Anyone serious about foreign policy, civil liberties, and the war on drugs — issues on which the left is typically, if however marginally, better than the right (at least today) — has got to hand it to Ron Paul for being so principled and correct. Tom Woods points out Paul’s superiority here. And let’s keep in mind that Ron Paul has been a unique voice on all these crucial issues – issues on which his own party tends to be nearly uniformly terrible – quite consistently, at times when all popular sentiment was going in the opposite direction.

Check out Ron Paul’s warning in October of 2001, at a time when most Democrats were firmly behind the war on terror. Paul was prescient then in saying the war on terror could easily become as deadly and disastrous as the war on drugs.

February 18, 2008

Obama: Warmonger
Posted by Anthony Gregory at February 18, 2008 09:23 PM
Although I do think he’s probably less of one than Hillary and McCain, and maybe less of one than Bush, here Obama is advocating war in Pakistan.

Sure, he sounds less bad on foreign policy than McCain, now. And Bush sounded less bad on foreign policy than Gore — before he was elected.

Ron Paul is pro-peace, pro-national defense, anti-intervention and anti-empire. None of the other major candidates have come close. Too bad the best debate the establishment wants us to get to see in November, 2008, will be one between escalated neocon aggression and old-school, someone less belligerent Rockefeller imperialism. And that is only if Mr. Change actually defeats the witch.


The above photo comes from this article:

Make the World Safe for Hope
Can Barack Obama, who campaigns as an icon of peace, actually be more bellicose than Bush?
Yes, he can.

Obama-mania is getting out of hand. Full-grown and well-educated men—from swooning Andrew Sullivan to the entire staff of GQ magazine—are developing “man crushes” on Barack Obama, going weak in the knees for his immaculately pressed suits, oratorical skills, and shameless hope-mongering.

“I’ve never wanted anyone more than I want you,” warbles Obama Girl in a song called “I Got a Crush on Obama,” which has been viewed over 6 million times on YouTube. Celebs are queuing up to fall at his feet. “My heart belongs to Barack,” says Scarlett Johansson. There’s a palpable whiff of semi-religious hysteria at Obama rallies. As Joel Stein wrote in the Los Angeles Times, “Obamaphilia has gotten creepy,” and its “fanatical” adherents are starting to embarrass themselves.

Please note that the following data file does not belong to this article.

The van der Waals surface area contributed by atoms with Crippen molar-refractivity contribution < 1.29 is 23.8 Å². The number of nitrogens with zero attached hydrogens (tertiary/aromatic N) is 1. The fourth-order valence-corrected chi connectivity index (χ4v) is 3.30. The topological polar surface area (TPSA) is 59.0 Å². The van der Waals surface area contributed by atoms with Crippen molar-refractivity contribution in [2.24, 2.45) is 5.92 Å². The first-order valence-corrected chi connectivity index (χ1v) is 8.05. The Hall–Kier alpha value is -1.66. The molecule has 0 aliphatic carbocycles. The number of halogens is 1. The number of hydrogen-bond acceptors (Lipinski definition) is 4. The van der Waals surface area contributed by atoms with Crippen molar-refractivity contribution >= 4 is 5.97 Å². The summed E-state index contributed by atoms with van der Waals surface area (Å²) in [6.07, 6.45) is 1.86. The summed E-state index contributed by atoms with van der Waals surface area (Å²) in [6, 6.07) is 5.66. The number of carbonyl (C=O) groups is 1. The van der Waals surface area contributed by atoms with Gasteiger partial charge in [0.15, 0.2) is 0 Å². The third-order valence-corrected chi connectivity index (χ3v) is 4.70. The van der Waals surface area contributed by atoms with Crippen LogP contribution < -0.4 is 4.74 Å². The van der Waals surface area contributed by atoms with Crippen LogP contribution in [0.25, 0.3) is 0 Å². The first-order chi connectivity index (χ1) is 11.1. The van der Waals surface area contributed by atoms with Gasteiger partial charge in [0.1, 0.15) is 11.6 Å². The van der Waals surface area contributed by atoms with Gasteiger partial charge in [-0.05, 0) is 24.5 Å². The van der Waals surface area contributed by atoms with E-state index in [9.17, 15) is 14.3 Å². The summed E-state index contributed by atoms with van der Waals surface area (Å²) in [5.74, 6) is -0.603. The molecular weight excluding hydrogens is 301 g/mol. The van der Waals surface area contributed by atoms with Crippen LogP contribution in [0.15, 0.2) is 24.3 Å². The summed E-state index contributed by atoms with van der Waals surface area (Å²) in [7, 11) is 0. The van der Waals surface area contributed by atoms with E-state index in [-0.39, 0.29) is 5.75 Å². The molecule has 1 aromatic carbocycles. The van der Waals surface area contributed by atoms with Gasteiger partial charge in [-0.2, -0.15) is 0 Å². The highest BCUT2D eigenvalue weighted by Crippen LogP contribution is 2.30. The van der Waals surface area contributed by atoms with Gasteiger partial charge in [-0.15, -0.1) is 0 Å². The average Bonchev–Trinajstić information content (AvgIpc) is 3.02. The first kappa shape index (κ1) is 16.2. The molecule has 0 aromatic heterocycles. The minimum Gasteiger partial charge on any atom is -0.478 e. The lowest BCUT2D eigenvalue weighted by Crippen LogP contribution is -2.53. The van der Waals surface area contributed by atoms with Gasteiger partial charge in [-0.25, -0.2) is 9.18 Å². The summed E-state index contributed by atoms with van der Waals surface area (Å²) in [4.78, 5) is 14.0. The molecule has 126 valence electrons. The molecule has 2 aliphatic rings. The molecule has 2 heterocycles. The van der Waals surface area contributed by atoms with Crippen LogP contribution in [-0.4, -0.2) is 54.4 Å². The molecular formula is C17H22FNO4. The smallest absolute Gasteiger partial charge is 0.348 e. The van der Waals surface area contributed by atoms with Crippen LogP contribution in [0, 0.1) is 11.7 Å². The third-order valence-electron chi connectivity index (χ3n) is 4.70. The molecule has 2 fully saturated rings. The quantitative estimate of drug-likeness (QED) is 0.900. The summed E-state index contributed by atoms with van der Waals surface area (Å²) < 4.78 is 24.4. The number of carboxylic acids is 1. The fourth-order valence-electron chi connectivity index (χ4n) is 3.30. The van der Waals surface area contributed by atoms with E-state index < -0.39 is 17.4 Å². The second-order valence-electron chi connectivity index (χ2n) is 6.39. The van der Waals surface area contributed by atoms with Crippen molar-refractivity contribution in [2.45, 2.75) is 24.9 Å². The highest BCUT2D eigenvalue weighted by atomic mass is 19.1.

Actually, it’s worse than that: they are deluding themselves. Many Democrats have become so goggle-eyed, so insanely convinced that Obama is the savior of American politics (potentially rescuing both the Democratic Party from political ruin and America herself from the decadence and violence of the Bush era), that they are beginning to suffer political hallucinations. They fantasize that he is pure and righteous, a miracle-worker who, in a pique of rage, will overturn the conventions of neocon-ruled America.

The blind hope in Obama-as-messiah is most clearly expressed in the widespread delusion that he would be a “president of peace,” welcomed by a world eager to bury the warmongering ways of the office’s former occupant and renew its respect for America. Columnist Michael Kinsley praised Obama’s “valuable experience … as what you might call a ‘world man’—Kenyan father, American mother, four formative years living in Indonesia, more years in the ethnic stew of Hawaii, middle name of Hussein, and so on—in an increasingly globalized world.” But from my sedate Obamarama-free home in London, I’m not cheered by the prospect of this “world man” in the White House. Rather, I see him for what he is—or for what he threatens to become. Having never been stirred by the sight of Obama giving an MLK-style speech on the need for change, I can only take the candidates at their words. And Obama’s words are ominous indeed.

President Obama would be a warmonger. He would be a wide-eyed, zealous interventionist who would not think twice about using America’s “military muscle” (his words) to overthrow “rogue states” and to suppress America’s enemies, real and imagined. He would go farther even than President Bush in transforming the globe into America’s backyard and staffing it with spies and soldiers. He would relish the “American mission” to police the world and topple tyrannical regimes.

After eight years of Bush’s military meddling in the Middle East, if you want more war, vote Obama.

Read the rest here…..

Posted in abortion, antiwar, Constitution, Current Events, democrat, economy, Education, election 2008, free market, Gold, government, healthcare, internet, Libertarian, mccain, obama, old right, Politics, republican, Rights, Ron Paul, technology | Tagged: , , , , , , , , , , , , , , , , , , , , , , , , , , | 1 Comment »

Recession or Depression? by Rockwell

Posted by Jesse on January 18, 2008

You can find the article here.

Many people are finally saying the R word: Recession. The fundamentals don’t look good. The externals are even scarier: dollar and stocks skidding, gold and other prices (particularly producer prices) rising. But what has tipped the psychological scales is the statistic no one has cared much about in many years: unemployment.

The actual rate is very low by any historical standard: 5%. What matters here is the direction of change. It jumped from 4.7%. In the old days, unemployment rates of 5% and 6% were considered “full employment” in the Keynesian models. If government attempted to push employment below that level (and it is absurd to think that anyone in Washington can control the economy in that way), it would risk setting off inflation, or so it was believed.